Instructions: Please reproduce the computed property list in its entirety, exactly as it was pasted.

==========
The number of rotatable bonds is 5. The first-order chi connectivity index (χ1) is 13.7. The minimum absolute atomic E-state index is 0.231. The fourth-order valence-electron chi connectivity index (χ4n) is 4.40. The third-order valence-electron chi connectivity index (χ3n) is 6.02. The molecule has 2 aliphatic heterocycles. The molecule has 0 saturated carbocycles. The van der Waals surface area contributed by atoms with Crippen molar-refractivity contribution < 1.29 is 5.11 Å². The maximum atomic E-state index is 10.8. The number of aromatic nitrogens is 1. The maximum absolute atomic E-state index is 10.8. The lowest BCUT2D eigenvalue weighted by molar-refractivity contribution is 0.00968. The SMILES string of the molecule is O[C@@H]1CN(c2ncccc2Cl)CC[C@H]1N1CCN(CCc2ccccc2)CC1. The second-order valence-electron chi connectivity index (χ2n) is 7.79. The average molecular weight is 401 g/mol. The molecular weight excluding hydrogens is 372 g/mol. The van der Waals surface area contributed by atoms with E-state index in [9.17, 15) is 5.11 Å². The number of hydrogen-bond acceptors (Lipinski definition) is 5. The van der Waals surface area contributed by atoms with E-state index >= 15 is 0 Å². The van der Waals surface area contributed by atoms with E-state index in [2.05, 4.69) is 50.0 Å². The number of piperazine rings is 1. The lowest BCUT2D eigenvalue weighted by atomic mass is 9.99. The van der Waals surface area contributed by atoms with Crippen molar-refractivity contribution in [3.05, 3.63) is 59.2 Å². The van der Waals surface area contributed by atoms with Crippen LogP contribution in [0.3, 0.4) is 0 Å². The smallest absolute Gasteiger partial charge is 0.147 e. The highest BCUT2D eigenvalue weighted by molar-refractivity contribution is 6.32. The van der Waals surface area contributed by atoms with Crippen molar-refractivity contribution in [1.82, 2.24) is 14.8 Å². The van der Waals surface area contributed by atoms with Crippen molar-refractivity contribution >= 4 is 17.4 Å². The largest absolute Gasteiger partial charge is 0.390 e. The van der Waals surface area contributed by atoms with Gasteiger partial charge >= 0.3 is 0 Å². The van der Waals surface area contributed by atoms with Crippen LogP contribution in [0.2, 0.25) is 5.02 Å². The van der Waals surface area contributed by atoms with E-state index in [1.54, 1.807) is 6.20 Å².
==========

The number of rotatable bonds is 5. The first-order chi connectivity index (χ1) is 13.7. The minimum absolute atomic E-state index is 0.231. The fourth-order valence-electron chi connectivity index (χ4n) is 4.40. The third-order valence-electron chi connectivity index (χ3n) is 6.02. The molecule has 2 aliphatic heterocycles. The molecule has 0 saturated carbocycles. The van der Waals surface area contributed by atoms with Crippen molar-refractivity contribution < 1.29 is 5.11 Å². The maximum atomic E-state index is 10.8. The number of aromatic nitrogens is 1. The maximum absolute atomic E-state index is 10.8. The lowest BCUT2D eigenvalue weighted by molar-refractivity contribution is 0.00968. The SMILES string of the molecule is O[C@@H]1CN(c2ncccc2Cl)CC[C@H]1N1CCN(CCc2ccccc2)CC1. The second-order valence-electron chi connectivity index (χ2n) is 7.79. The average molecular weight is 401 g/mol. The molecular weight excluding hydrogens is 372 g/mol. The van der Waals surface area contributed by atoms with E-state index in [9.17, 15) is 5.11 Å². The number of hydrogen-bond acceptors (Lipinski definition) is 5. The van der Waals surface area contributed by atoms with E-state index >= 15 is 0 Å². The van der Waals surface area contributed by atoms with E-state index in [2.05, 4.69) is 50.0 Å². The number of piperazine rings is 1. The lowest BCUT2D eigenvalue weighted by atomic mass is 9.99. The van der Waals surface area contributed by atoms with Crippen molar-refractivity contribution in [3.05, 3.63) is 59.2 Å². The van der Waals surface area contributed by atoms with Crippen LogP contribution in [0.3, 0.4) is 0 Å². The smallest absolute Gasteiger partial charge is 0.147 e. The highest BCUT2D eigenvalue weighted by molar-refractivity contribution is 6.32. The van der Waals surface area contributed by atoms with Crippen molar-refractivity contribution in [1.82, 2.24) is 14.8 Å². The van der Waals surface area contributed by atoms with Crippen molar-refractivity contribution >= 4 is 17.4 Å². The largest absolute Gasteiger partial charge is 0.390 e. The van der Waals surface area contributed by atoms with Gasteiger partial charge >= 0.3 is 0 Å². The van der Waals surface area contributed by atoms with Crippen LogP contribution in [0.2, 0.25) is 5.02 Å². The van der Waals surface area contributed by atoms with E-state index in [1.54, 1.807) is 6.20 Å².